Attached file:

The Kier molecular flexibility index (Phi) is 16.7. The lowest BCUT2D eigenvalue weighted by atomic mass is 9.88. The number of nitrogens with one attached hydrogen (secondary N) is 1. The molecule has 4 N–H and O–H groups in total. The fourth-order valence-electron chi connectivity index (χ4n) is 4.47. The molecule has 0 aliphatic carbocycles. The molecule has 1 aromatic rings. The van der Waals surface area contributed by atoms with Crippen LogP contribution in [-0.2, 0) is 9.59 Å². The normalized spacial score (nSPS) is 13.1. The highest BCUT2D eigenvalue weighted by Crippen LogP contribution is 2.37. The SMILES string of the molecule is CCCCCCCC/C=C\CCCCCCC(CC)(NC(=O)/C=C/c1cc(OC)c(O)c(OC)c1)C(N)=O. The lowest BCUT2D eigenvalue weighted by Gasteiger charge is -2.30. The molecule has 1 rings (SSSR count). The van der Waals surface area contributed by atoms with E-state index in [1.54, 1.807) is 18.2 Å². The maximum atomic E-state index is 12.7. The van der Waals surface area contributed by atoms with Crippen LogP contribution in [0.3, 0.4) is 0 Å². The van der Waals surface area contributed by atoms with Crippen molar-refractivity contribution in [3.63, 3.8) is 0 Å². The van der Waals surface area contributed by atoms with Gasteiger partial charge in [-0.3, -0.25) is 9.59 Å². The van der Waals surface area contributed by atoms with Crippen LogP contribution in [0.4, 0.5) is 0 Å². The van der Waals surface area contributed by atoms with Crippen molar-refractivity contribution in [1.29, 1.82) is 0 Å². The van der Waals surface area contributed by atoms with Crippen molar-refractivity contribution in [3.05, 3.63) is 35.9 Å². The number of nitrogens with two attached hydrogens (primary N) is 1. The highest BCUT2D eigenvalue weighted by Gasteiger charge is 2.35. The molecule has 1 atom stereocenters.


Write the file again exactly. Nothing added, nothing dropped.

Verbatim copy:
The Kier molecular flexibility index (Phi) is 16.7. The lowest BCUT2D eigenvalue weighted by atomic mass is 9.88. The number of nitrogens with one attached hydrogen (secondary N) is 1. The molecule has 4 N–H and O–H groups in total. The fourth-order valence-electron chi connectivity index (χ4n) is 4.47. The molecule has 0 aliphatic carbocycles. The molecule has 1 aromatic rings. The van der Waals surface area contributed by atoms with Crippen LogP contribution in [-0.2, 0) is 9.59 Å². The normalized spacial score (nSPS) is 13.1. The highest BCUT2D eigenvalue weighted by Crippen LogP contribution is 2.37. The SMILES string of the molecule is CCCCCCCC/C=C\CCCCCCC(CC)(NC(=O)/C=C/c1cc(OC)c(O)c(OC)c1)C(N)=O. The lowest BCUT2D eigenvalue weighted by Gasteiger charge is -2.30. The molecule has 1 rings (SSSR count). The van der Waals surface area contributed by atoms with E-state index in [1.54, 1.807) is 18.2 Å². The maximum atomic E-state index is 12.7. The van der Waals surface area contributed by atoms with Crippen LogP contribution in [0.3, 0.4) is 0 Å². The van der Waals surface area contributed by atoms with Crippen molar-refractivity contribution in [3.63, 3.8) is 0 Å². The van der Waals surface area contributed by atoms with Gasteiger partial charge in [-0.3, -0.25) is 9.59 Å². The van der Waals surface area contributed by atoms with Crippen LogP contribution in [0.4, 0.5) is 0 Å². The van der Waals surface area contributed by atoms with Crippen molar-refractivity contribution in [1.29, 1.82) is 0 Å². The van der Waals surface area contributed by atoms with Crippen molar-refractivity contribution in [3.05, 3.63) is 35.9 Å². The number of nitrogens with two attached hydrogens (primary N) is 1. The highest BCUT2D eigenvalue weighted by Gasteiger charge is 2.35. The molecule has 1 atom stereocenters.